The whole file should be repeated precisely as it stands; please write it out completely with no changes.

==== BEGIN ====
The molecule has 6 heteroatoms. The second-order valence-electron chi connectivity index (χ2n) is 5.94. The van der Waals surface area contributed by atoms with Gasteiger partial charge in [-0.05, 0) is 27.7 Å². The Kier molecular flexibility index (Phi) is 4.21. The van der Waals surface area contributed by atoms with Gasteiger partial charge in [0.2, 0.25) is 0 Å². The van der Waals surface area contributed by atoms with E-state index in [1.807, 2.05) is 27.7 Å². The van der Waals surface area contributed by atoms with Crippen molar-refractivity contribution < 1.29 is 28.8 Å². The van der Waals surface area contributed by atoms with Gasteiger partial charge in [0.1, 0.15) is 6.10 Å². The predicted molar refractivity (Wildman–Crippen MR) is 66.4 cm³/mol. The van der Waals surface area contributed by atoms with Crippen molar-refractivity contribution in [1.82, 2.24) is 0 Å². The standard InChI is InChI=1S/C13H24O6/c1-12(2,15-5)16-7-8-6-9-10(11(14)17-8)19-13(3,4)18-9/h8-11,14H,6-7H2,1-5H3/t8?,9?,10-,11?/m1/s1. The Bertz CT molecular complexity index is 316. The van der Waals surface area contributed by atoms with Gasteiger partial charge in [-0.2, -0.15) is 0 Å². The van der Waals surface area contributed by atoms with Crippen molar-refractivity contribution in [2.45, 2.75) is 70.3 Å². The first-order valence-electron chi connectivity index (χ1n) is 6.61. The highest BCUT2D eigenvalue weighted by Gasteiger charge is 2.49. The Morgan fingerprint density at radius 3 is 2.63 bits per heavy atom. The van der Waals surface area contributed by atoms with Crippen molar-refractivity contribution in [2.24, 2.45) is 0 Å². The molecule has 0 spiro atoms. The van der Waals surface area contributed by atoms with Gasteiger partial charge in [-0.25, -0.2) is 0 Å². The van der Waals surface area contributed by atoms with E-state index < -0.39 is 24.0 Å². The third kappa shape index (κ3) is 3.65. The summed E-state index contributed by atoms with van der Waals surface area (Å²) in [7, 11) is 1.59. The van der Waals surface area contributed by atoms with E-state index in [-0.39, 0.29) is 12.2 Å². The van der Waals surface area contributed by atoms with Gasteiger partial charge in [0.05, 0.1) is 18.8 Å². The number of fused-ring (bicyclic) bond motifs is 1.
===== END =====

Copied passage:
The molecule has 6 heteroatoms. The second-order valence-electron chi connectivity index (χ2n) is 5.94. The van der Waals surface area contributed by atoms with Gasteiger partial charge in [-0.05, 0) is 27.7 Å². The Kier molecular flexibility index (Phi) is 4.21. The van der Waals surface area contributed by atoms with Gasteiger partial charge in [0.2, 0.25) is 0 Å². The van der Waals surface area contributed by atoms with E-state index in [1.807, 2.05) is 27.7 Å². The van der Waals surface area contributed by atoms with Crippen molar-refractivity contribution < 1.29 is 28.8 Å². The van der Waals surface area contributed by atoms with Gasteiger partial charge in [0.1, 0.15) is 6.10 Å². The predicted molar refractivity (Wildman–Crippen MR) is 66.4 cm³/mol. The van der Waals surface area contributed by atoms with Crippen molar-refractivity contribution in [1.82, 2.24) is 0 Å². The standard InChI is InChI=1S/C13H24O6/c1-12(2,15-5)16-7-8-6-9-10(11(14)17-8)19-13(3,4)18-9/h8-11,14H,6-7H2,1-5H3/t8?,9?,10-,11?/m1/s1. The Bertz CT molecular complexity index is 316. The van der Waals surface area contributed by atoms with Gasteiger partial charge in [-0.2, -0.15) is 0 Å². The van der Waals surface area contributed by atoms with Crippen molar-refractivity contribution in [2.45, 2.75) is 70.3 Å². The first-order valence-electron chi connectivity index (χ1n) is 6.61. The highest BCUT2D eigenvalue weighted by Gasteiger charge is 2.49. The Morgan fingerprint density at radius 3 is 2.63 bits per heavy atom. The van der Waals surface area contributed by atoms with Crippen molar-refractivity contribution in [2.24, 2.45) is 0 Å². The molecule has 0 spiro atoms. The van der Waals surface area contributed by atoms with Gasteiger partial charge in [-0.25, -0.2) is 0 Å². The van der Waals surface area contributed by atoms with E-state index < -0.39 is 24.0 Å². The third kappa shape index (κ3) is 3.65. The summed E-state index contributed by atoms with van der Waals surface area (Å²) in [7, 11) is 1.59. The van der Waals surface area contributed by atoms with E-state index in [-0.39, 0.29) is 12.2 Å². The van der Waals surface area contributed by atoms with Gasteiger partial charge in [0.05, 0.1) is 18.8 Å². The number of fused-ring (bicyclic) bond motifs is 1.